Understanding Barriers: Women's Mental Health Struggles in Australia
- Overview of the 2023 Women's Mental Health Research by Liptember Foundation
- Barriers Australian Women Face: Financial constraints, stigma, self-reliance, and accessibility
- Practical Solutions: Government and industry collaboration, education, and reduced stigma
The 2023 Women's Mental Health Research by the Liptember Foundation provides important insights into the ongoing challenges affecting women's access to mental health services in Australia. Similar to previous years, certain trends continue to stand out.
Shift in Perception: Women Managing Mental Health Independently
This year's findings show a considerable shift in women's views on managing their mental health on their own. The percentage rose from 34% in 2022 to 39% in 2023. Moreover, a growing number of women see their concerns as not serious enough to warrant professional help, climbing from 29% to 33%.
Financial Barriers: A Growing Concern
Financial burdens remain a major hindrance. About 31% of women hesitate to seek help due to monetary constraints, which is an increase from 22% the previous year. Additional factors like embarrassment, fear of judgment, and competing life priorities add to the complexity of obtaining necessary aid.
The Main Barriers Australian Women Face in Accessing Mental Health Support
1. Financial Struggles and the Cost of Living:
A crucial discovery in this year's research is that a significant 59% of women associate the rising cost of living with negative impacts on their mental well-being. Alarmingly, only 15% of those affected have taken steps to resolve this issue. Factors such as soaring grocery prices, rising petrol costs, and escalating utility bills exacerbate this concern.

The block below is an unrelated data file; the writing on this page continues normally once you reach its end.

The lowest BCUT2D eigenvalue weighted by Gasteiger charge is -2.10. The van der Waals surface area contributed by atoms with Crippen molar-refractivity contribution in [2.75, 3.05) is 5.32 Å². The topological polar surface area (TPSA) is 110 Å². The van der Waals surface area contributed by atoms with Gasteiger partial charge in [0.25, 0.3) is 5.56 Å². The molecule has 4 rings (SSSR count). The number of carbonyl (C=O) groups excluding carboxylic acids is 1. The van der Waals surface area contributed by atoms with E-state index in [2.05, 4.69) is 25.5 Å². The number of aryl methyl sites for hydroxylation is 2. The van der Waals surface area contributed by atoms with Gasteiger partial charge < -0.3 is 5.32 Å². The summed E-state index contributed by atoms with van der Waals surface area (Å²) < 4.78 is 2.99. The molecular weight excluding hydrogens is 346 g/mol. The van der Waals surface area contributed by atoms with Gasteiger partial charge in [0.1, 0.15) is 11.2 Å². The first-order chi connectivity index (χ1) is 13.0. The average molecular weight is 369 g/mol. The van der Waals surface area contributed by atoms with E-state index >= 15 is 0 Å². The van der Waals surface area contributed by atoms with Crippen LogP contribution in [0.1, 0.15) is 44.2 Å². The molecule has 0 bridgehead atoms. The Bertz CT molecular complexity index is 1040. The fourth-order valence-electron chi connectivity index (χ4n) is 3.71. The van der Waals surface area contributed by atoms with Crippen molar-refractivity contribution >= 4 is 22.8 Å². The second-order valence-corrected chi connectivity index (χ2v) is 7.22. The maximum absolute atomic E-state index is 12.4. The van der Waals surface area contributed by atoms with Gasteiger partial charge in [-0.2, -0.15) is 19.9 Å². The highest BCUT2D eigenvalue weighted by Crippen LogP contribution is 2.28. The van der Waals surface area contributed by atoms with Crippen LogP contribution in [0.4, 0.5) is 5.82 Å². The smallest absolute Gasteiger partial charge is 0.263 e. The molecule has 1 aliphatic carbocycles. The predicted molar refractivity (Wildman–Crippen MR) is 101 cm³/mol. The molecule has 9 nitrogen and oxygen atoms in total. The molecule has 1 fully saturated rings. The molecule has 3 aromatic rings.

2. Stigma and Shame: Persistent Barriers
Efforts to remove the stigma around mental health continue, but significant barriers remain. Shame and self-stigmatization are still prevalent. Young women, in particular, are discouraged from seeking help due to fears of judgment from others.
3. Underestimating the Severity of Mental Health Issues:
Worryingly, 33% of women avoid seeking help because they believe their mental health problems are not severe enough. This behavior is most notable among mothers, who often put their health on the back burner.
4. The Self-Reliance Dilemma:
An interesting finding is that 39% of women think they can manage their mental health concerns on their own, avoiding professional intervention. This aligns with the notion that asking for help is a sign of weakness.
5. Accessibility Challenges: Finding Appropriate Help
A significant 12% of women report difficulties in accessing appropriate mental health care. Problems such as long wait times and lack of available Medicare-funded services are among the main obstacles.
Looking Forward: Strategies for Enhanced Women's Mental Health in Australia
A multi-pronged approach involving both government and industry is needed to ensure accessible, practical, and timely mental health support for Australian women. Reducing stigma through education and awareness can go a long way in encouraging more women to seek the help they need.
The 2023 Women's Mental Health Research outlines significant challenges that Australian women continue to face in accessing mental health care. Despite some progress, barriers like financial stress, societal stigma, and self-reliance still exist. Collective efforts and comprehensive strategies are essential for ensuring that all women have access to the mental health support they rightfully deserve.
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Written by Mona Hecke
Mona Hecke is a degree qualified Naturopath, nutrition specialist and health and wellness writer.
With over 20 years in the health industry, beginning with a focus on children and families, and a bestselling book ‘The Lunchbox Revolution’, Mona is now empowering women through education and conversation to take action and embrace change. Gut health, mindfulness, nutrition, hormones, and menopause are the topics that women want and need to know to create their healthy future.
Mona holds certifications in Lifestyle Coaching, Kinesiology, holistic herbal medicine, and nutrition.
A recognised leader in the health industry, Mona’s strong social media presence and passion for influencing change will continue to be a catalyst for health reform for the benefit of every Australian.